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Hector Berlioz: Hector Berlioz (b. La Cote-Saint-Andre, 11 Dec 1803; d. Paris, 8 March 1869).
Hector Berlioz was the son of a liberal, free-thinking doctor father and an intensely devout Catholic mother. His father gave him his early education, founding him in the Latin classics and imbuing him with a love of Vergil which was to be lifelong. He also gave the boy elementary medical training with a view to his possibly taking up medicine as a profession. Although given piano lessons by a local teacher, Hector Berlioz preferred the guitar and the flute, the only instruments which he ever mastered. He composed some songs and a quintet, after reading harmony treatises, and these were performed by local amateurs. In 1821 he went to Paris, ostensibly to study medicine since there was no question of his family allowing him to become a professional musician. But he spent much of his time at the Opera, where he indulged his passion for Gluck's music, and in the library of the Conservatoire, attending medical lectures sporadically and repelled by having to dissect corpses, an occupation he approached in the spirit of a romantic artist in search of the macabre rather than that of a scientific investigator. Life in Paris dangerously inflamed the imagination and distracted the powers of concentration in a young man already at loggerheads with his family and inevitably affected by the contradicting attitudes of his two parents. He managed, however, to enter the Paris Conservatoire where, though he fell foul of the director Cherubini, he found an understanding teacher in Lesueur, an elderly composer of the old school with a great admiration for Gluck. He also studied with Reicha, a learned theorist and a composer of chamber music, a man with an international experience and at one time a friend of the young Beethoven in Vienna. His student days were prolonged by his determination to win the Grand Prix de Rome, for which he first competed in 1827. Between this and his actually winning the prize there elapsed a period of three years which were filled with events for Hector Berlioz.
As early as 1825 he had had a Mass of his composition performed with an orchestra of 150 players. Lesueur, who remembered the monumental ceremonies of the 1790s, encouraged his young pupil's concern with 'Babylonian' effects and the employing of 'Ninivite' forces to obtain them. The chief experiences in Hector Berlioz's life between 1827 and 1830 were his hearing performances of Beethoven symphonies conducted by Habeneck and seeing performances of Shakespeare plays by an English company at the Odeon. He fell promptly, and as it turned out disastrously, in love with the leading lady, Harriet Smithson, who after many divagations on his part was eventually to become his wife. That, however, was not until 1833. In the meantime he obtained a performance of his Waverley overture, wrote Eight Scenes from Faust (which he knew in Gerard de Nerval's translation) and a handful of Irish songs. These were in honour of Miss Smithson's country; but at almost the same time he composed his Symphonie fantastique, a medley of romantic idealism, pastoral reverie, macabre visions and deliberately blasphemous scenes of witchcraft centred round an idee fixe representing the artist's amorous obsession. Hector Berlioz called this work 'Episode in the Life of an Artist' and this title was modelled on De Quincey's 'Confessions of an English Opium-Eater', which Alfred de Musset had recently translated. Hector Berlioz issued an elaborate programme with the music, which had its first performance under Habeneck on the 5th December 1829, and he insisted that the symphony was 'entirely autobiographical in intention'. He now identified Harriet Smithson with his evil genius, though for no apparent reason, and it was not long before he had fallen in love with another woman, Camille Moke, and even became engaged to marry her!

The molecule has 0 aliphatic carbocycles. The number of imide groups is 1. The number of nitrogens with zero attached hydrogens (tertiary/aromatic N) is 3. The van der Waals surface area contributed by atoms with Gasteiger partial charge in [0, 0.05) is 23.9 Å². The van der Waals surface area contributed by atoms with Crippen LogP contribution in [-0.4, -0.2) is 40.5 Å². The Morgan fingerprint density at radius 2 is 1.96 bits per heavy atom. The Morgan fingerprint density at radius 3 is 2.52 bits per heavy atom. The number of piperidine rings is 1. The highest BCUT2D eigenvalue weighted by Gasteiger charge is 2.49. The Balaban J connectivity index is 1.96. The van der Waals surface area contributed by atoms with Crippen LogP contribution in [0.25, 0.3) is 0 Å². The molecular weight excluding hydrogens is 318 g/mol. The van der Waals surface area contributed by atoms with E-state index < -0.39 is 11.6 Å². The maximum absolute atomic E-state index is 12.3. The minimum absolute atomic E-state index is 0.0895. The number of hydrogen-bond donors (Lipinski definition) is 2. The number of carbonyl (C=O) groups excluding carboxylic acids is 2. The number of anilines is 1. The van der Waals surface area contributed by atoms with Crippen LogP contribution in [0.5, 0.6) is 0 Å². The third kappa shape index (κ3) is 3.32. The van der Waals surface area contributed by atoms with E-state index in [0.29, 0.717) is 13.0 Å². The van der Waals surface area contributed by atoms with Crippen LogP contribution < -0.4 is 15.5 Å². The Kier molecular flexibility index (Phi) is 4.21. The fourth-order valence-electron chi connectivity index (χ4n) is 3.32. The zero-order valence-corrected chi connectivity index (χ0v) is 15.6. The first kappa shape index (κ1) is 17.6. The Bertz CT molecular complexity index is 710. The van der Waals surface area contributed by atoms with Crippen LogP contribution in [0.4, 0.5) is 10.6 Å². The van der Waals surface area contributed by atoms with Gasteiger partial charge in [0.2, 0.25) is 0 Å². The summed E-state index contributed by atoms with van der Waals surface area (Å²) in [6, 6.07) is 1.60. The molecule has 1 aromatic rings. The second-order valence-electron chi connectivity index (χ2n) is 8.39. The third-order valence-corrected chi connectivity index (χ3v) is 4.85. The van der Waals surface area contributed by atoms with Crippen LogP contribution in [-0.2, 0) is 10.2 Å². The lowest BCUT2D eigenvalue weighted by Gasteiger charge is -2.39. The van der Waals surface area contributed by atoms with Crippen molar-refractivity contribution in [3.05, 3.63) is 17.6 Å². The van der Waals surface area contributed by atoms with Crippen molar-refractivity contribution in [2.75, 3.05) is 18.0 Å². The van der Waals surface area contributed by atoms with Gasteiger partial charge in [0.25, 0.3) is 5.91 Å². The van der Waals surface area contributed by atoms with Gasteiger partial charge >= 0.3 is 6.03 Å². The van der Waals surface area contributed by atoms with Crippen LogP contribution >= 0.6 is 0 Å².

In 1830, the year in which he finally won the Grand Prix de Rome, Hector Berlioz formed part of the Jeune France party which fought the battle unleashed by Victor Hugo's Hernani, the play which symbolised the revolt of the young 'Romantic' school against the ancient, and indeed now totally lifeless, 'Classical' proprieties. In Hector Berlioz's case the confusion between life and art became for a time almost total. On arriving in Rome he heard that Camille Moke had deserted him for a member of the piano-making firm of Pleyel, whereupon he tried to commit suicide (very half-heartedly) and then left for Paris, where he intended to kill Camille. Reason reestablished control before he reached his destination and he returned to Rome, where he made the acquaintance of Glinka and, more importantly, Mendelssohn who, however, not unnaturally, thought the young Hector Berlioz in his present state ludicrously conceited and shamefully ignorant of his craft, as by Mendelssohn's standards he was. In fact the ostensibly autobiographical Lelio, with which Hector Berlioz returned to Paris, is a very unequal set of musically disconnected pieces precariously linked by a narration which might be a malicious parody of the excesses of the Romantic School. Far more important in Hector Berlioz's development than any musical experiences during this time in Rome, were the scenery of the Campagna, the life of the peasants and the many picturesque spectacles of Italian country life, not excluding the then very common plague of all travellers, highwaymen or banditi (real or imaginary), who appealed particularly to young Hector Berlioz's non-conforming, anti-Establishment mentality.